Cost Sheet


These notes are a copy of my notes from F.I.T .  Originally created by my instructor Michelle Lalonde. (c) Dated 6-27 – 1992

A simple cost sheet to calculate the cost of your bags.

I modified some of the numbers to reflect today’s commissions. It’s a really good starting point to get the best price point for your bags. One of things that comes about when making your products from home is calculating your labor cost. How much time did it really take you to make the bag? How much are you worth? Did it take you 4 hours to make a bag from beginning to end what are you worth per hour? You need to put that in your cost sheet under labor.  Another important factor to consider is waste! How much did you really waste? Somebody has to pay for it 🙂

There are two main parts to this cost sheet.

  • The first section deals with all materials, supplies and components.
  • The second section deals with labor, fringe benefits, profit, overhead and commission.

Before you can start to enter information into the proper column of this cost sheet, such as footage needed for this project, including waste, which is usually calculated at 35%, if the outside material to be used is leather. You must also know the price of the leather for your project.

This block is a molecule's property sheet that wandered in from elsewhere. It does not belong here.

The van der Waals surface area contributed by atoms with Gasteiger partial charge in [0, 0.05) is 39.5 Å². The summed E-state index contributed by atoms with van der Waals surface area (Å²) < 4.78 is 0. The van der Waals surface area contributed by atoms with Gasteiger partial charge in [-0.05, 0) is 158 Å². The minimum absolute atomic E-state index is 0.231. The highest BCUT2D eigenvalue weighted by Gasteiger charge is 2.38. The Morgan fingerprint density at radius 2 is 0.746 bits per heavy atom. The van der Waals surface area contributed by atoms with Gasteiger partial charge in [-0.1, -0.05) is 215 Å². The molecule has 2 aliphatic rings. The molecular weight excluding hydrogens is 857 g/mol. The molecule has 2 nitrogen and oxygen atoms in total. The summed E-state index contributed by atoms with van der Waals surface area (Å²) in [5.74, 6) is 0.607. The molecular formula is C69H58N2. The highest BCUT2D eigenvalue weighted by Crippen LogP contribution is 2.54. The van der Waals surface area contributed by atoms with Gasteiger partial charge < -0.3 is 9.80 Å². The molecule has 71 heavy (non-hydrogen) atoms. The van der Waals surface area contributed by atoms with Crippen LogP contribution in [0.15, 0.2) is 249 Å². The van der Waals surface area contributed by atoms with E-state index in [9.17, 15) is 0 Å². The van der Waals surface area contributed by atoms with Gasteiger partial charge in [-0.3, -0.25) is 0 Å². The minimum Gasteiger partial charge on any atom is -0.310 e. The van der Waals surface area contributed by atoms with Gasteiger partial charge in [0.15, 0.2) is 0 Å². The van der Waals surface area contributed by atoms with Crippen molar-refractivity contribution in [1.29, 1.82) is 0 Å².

When calculating footage, we do not use smaller fraction then 1/4 ft. This means that we will use 1/4-1/2 and 3/4 of a foot. When the footage per handbag is established. We multiply the total feet and fractions needed, by the cost of the leather per square-foot.

Next you you must calculate how many linings you will be able to cut out of one yard of material. This depends on how wide the material is. the width is normally between 36″ to 54″. We will of course be able to yield more linings out of the wider material. While estimating how many linings per yard. Is important to remember, that no matter how wide the material is, it will always be 36″ inches long.

 For material (piece-goods) there will also be some waste but only 10 to 15% because there are no imperfections in piece-goods, as in leather. Which is a product of “nature”. We must also know the price of any materials or component parts needed to produce this are any other project. If more then one part is required, the price per item must be multiplied by the number of parts used.